Friday, February 25, 2011

On Wisconsin

The Hobbled Wire and I seldom argue politics, but we are of different minds about the tactics employed by the Democratic Wisconsin Senators who have left the state rather than vote on an bill they found unacceptable.

I think it will haunt them when the next face voters. I could be wrong – and the older I get the more wrong it seems I am.

It’s sometimes embarrassing, but I have a Mr. Smith goes to Washington sensibility about elected officials. They were elected to do a job, and running away from the job is not “doing” it. Yes, they want to stop the bill, and they feel they had no choice. I’m glad I’m not them.

Personal story: There are a number of times that controversial matters came before the Planning Commission. I would have loved to run away to Maplewood or Shoreview if it would help. But it wouldn’t.

On one occasion last year we couldn’t muster a quorum. Staff called, emailed, and texted the missing members. The commissioners present waited almost one hour – while the members of the public present for a somewhat controversial public hearing stared at us growing resentment. My stomach was starting to get queasy and I actually started to sweat a little as we sat there joking amongst ourselves, hoping at any minute one of our colleagues would come through the door to make it a quorum. Thank God it’s hard to find tar and feathers in a first-ring suburb – but I suspect some were wondering if perhaps a quick trip to Home Depot was in order.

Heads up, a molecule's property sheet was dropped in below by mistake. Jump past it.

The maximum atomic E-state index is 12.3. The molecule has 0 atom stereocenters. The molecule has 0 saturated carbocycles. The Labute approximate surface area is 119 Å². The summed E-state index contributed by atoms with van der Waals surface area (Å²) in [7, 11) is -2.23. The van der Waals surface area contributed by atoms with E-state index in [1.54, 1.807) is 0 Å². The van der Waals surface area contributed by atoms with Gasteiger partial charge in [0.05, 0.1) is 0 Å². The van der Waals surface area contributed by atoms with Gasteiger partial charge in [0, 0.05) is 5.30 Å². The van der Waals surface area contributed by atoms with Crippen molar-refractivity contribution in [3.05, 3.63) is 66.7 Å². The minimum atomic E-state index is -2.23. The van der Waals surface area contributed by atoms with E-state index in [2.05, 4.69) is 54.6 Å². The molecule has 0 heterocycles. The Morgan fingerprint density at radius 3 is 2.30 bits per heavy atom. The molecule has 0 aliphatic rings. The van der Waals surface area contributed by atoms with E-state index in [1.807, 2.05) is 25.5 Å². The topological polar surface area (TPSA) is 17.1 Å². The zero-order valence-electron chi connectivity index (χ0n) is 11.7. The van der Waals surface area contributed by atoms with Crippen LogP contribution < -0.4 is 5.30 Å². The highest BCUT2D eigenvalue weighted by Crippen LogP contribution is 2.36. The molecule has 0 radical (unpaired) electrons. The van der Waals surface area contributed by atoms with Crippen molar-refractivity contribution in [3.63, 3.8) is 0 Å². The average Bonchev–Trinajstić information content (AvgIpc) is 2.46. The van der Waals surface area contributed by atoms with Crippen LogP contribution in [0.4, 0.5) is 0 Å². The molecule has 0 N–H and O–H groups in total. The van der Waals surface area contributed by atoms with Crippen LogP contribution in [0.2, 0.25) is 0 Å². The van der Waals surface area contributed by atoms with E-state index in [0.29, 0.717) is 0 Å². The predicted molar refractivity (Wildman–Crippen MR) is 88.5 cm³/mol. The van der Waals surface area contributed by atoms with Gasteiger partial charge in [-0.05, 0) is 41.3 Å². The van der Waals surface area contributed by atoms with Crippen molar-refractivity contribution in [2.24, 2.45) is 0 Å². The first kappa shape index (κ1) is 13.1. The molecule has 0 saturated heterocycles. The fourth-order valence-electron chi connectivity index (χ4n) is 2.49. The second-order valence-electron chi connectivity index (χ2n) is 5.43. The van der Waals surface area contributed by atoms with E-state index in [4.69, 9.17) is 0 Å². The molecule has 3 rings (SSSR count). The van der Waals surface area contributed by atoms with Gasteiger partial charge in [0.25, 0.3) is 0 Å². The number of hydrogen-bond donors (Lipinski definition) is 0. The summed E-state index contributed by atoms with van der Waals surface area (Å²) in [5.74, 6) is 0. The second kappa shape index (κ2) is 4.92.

In the end we cancelled the meeting; that’s never a good thing.

Today I must report that I’m softening my position on the Wisconsin Senators bugging out to Illinois because a story I heard on the radio this morning. NPR did a piece about the Illinois legislature of 1840. Faced with an unacceptable banking bill, many of the Whigs absented themselves from the capitol, denying a quorum. A few Whigs remained behind to keep tabs on things. When it looked like the majority could muster a vote, one of the young Whig legislators who stayed behind attempted to bolt – but the door was locked. Luckily his height helped soften the blow when he exited from the second floor window. His name, Abraham Lincoln.

That doesn’t really prove the point that leaving is the right decision. But it makes me (the sappy patriot) happy to hear that Honest Abe remained behind. The fact that he bolted at the last minute raised a chuckle, and for whatever reason, I have now softened on the whole Wisconsin thing – for now.

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